Lebron James Is Only What You Want Him To Be
Ta-Nehisi Coates thinks about the way we think about sports:
Sports narratives strike me as a kind of modern mythology. We see the players as the gladiators of our cities, as champions for our small nations, and thus, emblematic of something about us. Very little of this is literally true. I don’t know that the Saints winning the Super Bowl helped New Orleans in any significantly demonstrable way. But some people there feel that it did, and that’s probably worth something.
More than that, the mythology which fans invest in teams and players is not strictly of their own making. Owners and players peddle it to them, and encourage them on in their tribalism. It’s not clear to me that the Pittsburgh Steelers are any more “working class” than the Miami Dolphins. But I understand the point. It’s a story. It’s a narrative.
This seems like a pretty reasonable analogy to me, especially if you’ll let me argue (or at least reason) from anecdote for a minute: I became obsessed with baseball lore at roughly the same time in my childhood that I became obsessed with Greek and other mythologies. The great sports stories—whether recent or ancient—are stories of competition that can be told with variation. When we talk about the “great moments” and legends of sports, fandom, or bias, or variation, or whatever you choose to call it is acceptable. There’s something other than mere fact that’s at the core of the story, and the reason we tell it. Sports as narrative, and as a kind of contemporary replacement for myth explains the acceptance among (for example) fans of Kentucky or Duke basketball, or the Yankees, of the way others view their teams: “Well, they need a villain,” is something I’ve heard from all three.* And, perhaps, an ambivalence among some Cubs fans about the prospect of actually winning a World Series—by changing the narrative of the Cubs, it would change the narrative and the meaning of being a Cubs fan. And just look at what the Red Sox have transformed into since 2004.
But TNC’s post, and the title of this one, both point toward the matter of Lebron James, who was faced with a narratival choice between the doomed loyal soldier or pursuit of individual glory, and chose the latter, for which he is deemed a traitor by the people of Cleveland and a villain by most sports fans outside of Miami. That we live in a time when, as Jerry Seinfeld pointed out long ago, we root for jerseys rather than players is disregarded, as is the fact that Lebron James is hardly alone in choosing to go to a better team or take more money rather than remain with the one that drafted and developed him. (He is, I suppose, alone in causing a media frenzy in the week leading up to an obnoxiously narcissistic TV special—but as Matt Yglesias points out, my narcissistic moments uniformly fail to raise considerable sums for charitable purposes and probably run the risk of causing more genuine hurt to relationships.) Even the teams do this, tossing aside former heroes with sagging batting averages and weighty contracts—and, in many of these cases, we accept it, either with relief or with grudging acknowledgment of the “good of the team.” Cal Ripkin and Tony Gwynn are revered because their connections to their teams were exceptional, not because they were great athletes who adhered to the rule.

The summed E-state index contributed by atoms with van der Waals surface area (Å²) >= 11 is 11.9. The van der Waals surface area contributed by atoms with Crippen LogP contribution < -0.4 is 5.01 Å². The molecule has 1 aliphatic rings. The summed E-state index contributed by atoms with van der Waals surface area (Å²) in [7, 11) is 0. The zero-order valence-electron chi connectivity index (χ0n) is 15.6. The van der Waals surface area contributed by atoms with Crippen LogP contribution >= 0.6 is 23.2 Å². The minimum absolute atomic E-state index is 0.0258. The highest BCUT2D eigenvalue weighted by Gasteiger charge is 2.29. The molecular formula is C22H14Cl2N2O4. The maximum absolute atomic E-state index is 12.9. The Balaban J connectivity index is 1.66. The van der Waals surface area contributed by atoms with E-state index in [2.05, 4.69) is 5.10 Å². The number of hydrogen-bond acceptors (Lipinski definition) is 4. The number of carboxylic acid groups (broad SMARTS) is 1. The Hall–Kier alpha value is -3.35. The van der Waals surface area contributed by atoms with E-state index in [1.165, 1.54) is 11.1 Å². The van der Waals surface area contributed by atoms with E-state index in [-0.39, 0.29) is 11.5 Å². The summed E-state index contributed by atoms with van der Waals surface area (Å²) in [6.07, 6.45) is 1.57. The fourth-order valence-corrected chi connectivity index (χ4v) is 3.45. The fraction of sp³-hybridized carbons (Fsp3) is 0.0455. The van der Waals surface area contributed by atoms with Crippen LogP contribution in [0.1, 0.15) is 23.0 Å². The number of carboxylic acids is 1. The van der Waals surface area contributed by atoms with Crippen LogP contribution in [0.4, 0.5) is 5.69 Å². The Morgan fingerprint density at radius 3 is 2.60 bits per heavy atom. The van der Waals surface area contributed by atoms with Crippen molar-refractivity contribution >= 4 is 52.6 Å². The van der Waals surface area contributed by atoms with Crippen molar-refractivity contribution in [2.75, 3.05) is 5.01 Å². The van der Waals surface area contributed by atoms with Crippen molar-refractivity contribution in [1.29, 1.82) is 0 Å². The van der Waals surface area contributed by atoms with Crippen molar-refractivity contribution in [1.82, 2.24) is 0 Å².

Excluding, of course, those who were looking for a reason to dislike him, what makes the non-Cleveland reaction to James’ departure for Miami even more exceptional is the fact that this is not like Akhilles getting ticked off mid-battle and switching to the Trojan side. It’s more analogous to Akhilles joining Ajax and Agamemnon in a single city-state** to dominate the rest and hog all the glory that’s out there to be won. But, as the example should make clear, he’s also sacrificing a degree of individual glory for a shared type—a communal, or team glory. The Iliad, in one respect, is all about how hard it is to hold together a super-team; and we all saw the disaster that once was Team U.S.A—until Coach K., a villain on his home-stage, fixed it. Maybe all that building the current Heat took was sacrificing a little ego and a little money, but sacrificing ego isn’t as easy to do as we like to think. It might, in fact, be something of a genuine sacrifice in the sphere of competition.
On the other hand, will any of this allay the grief and anger of Cleveland fans who, like several friends of mine, live and die with every second of each of that city’s teams? Of course not—and it shouldn’t. They’re justified in feeling like they—or at least the team they care about—has been betrayed. Maybe, to a certain extent, so are the rest of us are, too—but we’ve demonstrated that what we really crave in sports and in our contemporary narratives of legend is the virtue and the story of loyalty more than that of self-sacrifice or submission to the team.
*For the record, Kentucky basketball is not a villain, just a misunderstood hero. You know, like Odysseus or Han Solo. I’ll just grudgingly accept your desperate narratival needs for a “bad guy”—but c’mon! That’s what we have Duke for! And while I’m on the record, I really don’t care that much about this final, but I’m probably rooting for Dallas. On the other hand, I can’t root against Pat Riley, because he played for Kentucky once upon a time. I just come running whenever people say words like “myth” and “narrative.”
**I went to ancient imagery because I think the comparison to the Greek polis lets us see that it’s not changing sides among true or permanent enemies (except in some cases, like Boston and New York, or Rick Pitino) but among permanent competitors who are at times enemies but at others grudgingly reliant on the others. While I’m at it, I should also mention that Lebron isn’t really that much like Akhilles.